At thirteen, you discovered cerulean
and then the manganese dimension
so that clouds could sublime their way
across the blues you could believe in, fly through.
Now you paint storybook pretendings
with pranks of light and swirl from deep edges
the tornadic unsettling, thunder’s engine.
Anciently, cumulus snag in your dreamer’s tree.
Aurora’s salutation, dedicated to love’s cadmiums,
straight shadows rumple on the landscape.
You herd colors into evening’s benediction,
the gauntlet of prickly stars, dollop of moon.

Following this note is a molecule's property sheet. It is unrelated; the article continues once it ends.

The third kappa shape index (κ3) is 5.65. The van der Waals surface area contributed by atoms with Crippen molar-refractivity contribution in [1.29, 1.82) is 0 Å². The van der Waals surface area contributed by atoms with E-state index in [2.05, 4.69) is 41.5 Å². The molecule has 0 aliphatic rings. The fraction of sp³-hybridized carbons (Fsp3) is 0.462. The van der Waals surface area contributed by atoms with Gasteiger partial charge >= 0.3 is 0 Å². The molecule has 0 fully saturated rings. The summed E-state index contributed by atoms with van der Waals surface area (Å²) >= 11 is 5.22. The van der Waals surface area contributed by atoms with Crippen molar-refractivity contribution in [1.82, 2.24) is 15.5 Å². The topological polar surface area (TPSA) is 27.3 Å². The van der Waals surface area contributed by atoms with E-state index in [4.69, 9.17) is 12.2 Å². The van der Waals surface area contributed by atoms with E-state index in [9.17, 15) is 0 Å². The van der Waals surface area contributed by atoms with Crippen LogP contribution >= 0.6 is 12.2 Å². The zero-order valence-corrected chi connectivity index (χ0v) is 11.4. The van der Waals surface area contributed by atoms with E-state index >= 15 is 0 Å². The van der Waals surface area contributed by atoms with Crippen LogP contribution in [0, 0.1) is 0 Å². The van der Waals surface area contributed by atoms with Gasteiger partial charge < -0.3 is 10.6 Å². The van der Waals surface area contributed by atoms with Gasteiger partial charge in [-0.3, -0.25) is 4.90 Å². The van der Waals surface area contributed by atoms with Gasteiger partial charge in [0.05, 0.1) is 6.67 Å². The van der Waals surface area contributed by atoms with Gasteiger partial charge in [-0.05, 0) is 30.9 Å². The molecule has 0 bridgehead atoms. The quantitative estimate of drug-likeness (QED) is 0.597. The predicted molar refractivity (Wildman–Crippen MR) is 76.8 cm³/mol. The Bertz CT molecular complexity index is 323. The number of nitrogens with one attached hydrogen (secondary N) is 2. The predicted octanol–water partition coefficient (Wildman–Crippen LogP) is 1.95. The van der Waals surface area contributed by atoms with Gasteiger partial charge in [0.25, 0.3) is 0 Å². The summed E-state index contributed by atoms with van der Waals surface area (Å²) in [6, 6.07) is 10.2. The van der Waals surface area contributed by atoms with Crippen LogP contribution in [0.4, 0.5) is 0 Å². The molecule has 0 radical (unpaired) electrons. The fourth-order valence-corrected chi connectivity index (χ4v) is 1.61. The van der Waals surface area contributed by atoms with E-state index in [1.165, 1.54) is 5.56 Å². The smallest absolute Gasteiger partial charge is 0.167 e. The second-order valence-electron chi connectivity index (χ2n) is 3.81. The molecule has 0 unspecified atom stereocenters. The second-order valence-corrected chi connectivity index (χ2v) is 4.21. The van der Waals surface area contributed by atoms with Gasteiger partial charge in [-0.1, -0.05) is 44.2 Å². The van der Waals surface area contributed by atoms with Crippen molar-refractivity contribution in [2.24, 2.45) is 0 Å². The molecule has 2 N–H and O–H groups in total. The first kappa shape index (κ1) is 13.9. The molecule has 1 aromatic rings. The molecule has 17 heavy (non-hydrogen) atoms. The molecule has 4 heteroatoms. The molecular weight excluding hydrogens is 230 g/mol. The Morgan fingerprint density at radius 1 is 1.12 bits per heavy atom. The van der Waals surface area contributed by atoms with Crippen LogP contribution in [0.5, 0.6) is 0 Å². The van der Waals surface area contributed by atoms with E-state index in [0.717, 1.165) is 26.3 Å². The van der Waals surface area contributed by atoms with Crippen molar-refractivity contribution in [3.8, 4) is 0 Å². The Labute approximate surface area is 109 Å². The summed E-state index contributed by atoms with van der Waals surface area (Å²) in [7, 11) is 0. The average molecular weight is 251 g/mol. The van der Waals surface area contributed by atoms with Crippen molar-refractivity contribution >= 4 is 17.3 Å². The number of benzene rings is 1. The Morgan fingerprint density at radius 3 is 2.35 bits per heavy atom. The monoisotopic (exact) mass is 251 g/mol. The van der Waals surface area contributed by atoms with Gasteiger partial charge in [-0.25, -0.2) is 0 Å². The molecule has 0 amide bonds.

Painted with the seriousness of drought,
there is the chance every goddess uses
to her advantage granting the veridians of young lovers.
Umbers of earth give clouds their grounding.
You are the custodian of clouds, edit their diaries,
know rain as their ultimate sacrifice,
but wash your earthy hands with earthy spirits,
the brushes are disappointed, the palette is tired.
You are thoroughly evaporated,
struggling to make the diaphanous behave.
Frederick Wilbur has authored two poetry collections, As Pus Floats the Splinter Out and Conjugation of Perhaps. His work has appeared in many print and on-line reviews. He is poetry editor for Streetlight Magazine.